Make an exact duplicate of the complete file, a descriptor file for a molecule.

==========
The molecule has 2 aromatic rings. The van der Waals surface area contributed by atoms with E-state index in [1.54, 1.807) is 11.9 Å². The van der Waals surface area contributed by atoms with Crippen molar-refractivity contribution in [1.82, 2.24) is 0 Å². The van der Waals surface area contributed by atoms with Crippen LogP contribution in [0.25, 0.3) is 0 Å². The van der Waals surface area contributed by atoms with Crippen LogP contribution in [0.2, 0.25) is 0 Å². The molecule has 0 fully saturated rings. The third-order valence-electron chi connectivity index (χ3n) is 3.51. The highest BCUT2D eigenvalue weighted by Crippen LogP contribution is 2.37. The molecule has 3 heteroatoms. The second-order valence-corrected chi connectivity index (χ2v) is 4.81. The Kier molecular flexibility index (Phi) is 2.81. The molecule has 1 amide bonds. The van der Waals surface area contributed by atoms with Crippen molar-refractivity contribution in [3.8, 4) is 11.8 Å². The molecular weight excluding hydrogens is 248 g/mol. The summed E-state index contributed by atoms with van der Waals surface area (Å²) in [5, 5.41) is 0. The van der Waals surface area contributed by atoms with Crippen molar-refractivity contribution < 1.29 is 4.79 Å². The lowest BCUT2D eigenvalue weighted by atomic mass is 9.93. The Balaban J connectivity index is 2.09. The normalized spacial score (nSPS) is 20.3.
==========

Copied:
The molecule has 2 aromatic rings. The van der Waals surface area contributed by atoms with E-state index in [1.54, 1.807) is 11.9 Å². The van der Waals surface area contributed by atoms with Crippen molar-refractivity contribution in [1.82, 2.24) is 0 Å². The van der Waals surface area contributed by atoms with Crippen LogP contribution in [0.25, 0.3) is 0 Å². The van der Waals surface area contributed by atoms with Crippen LogP contribution in [0.2, 0.25) is 0 Å². The molecule has 0 fully saturated rings. The third-order valence-electron chi connectivity index (χ3n) is 3.51. The highest BCUT2D eigenvalue weighted by Crippen LogP contribution is 2.37. The molecule has 3 heteroatoms. The second-order valence-corrected chi connectivity index (χ2v) is 4.81. The Kier molecular flexibility index (Phi) is 2.81. The molecule has 1 amide bonds. The van der Waals surface area contributed by atoms with Crippen molar-refractivity contribution in [3.8, 4) is 11.8 Å². The molecular weight excluding hydrogens is 248 g/mol. The summed E-state index contributed by atoms with van der Waals surface area (Å²) in [5, 5.41) is 0. The van der Waals surface area contributed by atoms with Crippen molar-refractivity contribution < 1.29 is 4.79 Å². The lowest BCUT2D eigenvalue weighted by atomic mass is 9.93. The Balaban J connectivity index is 2.09. The normalized spacial score (nSPS) is 20.3.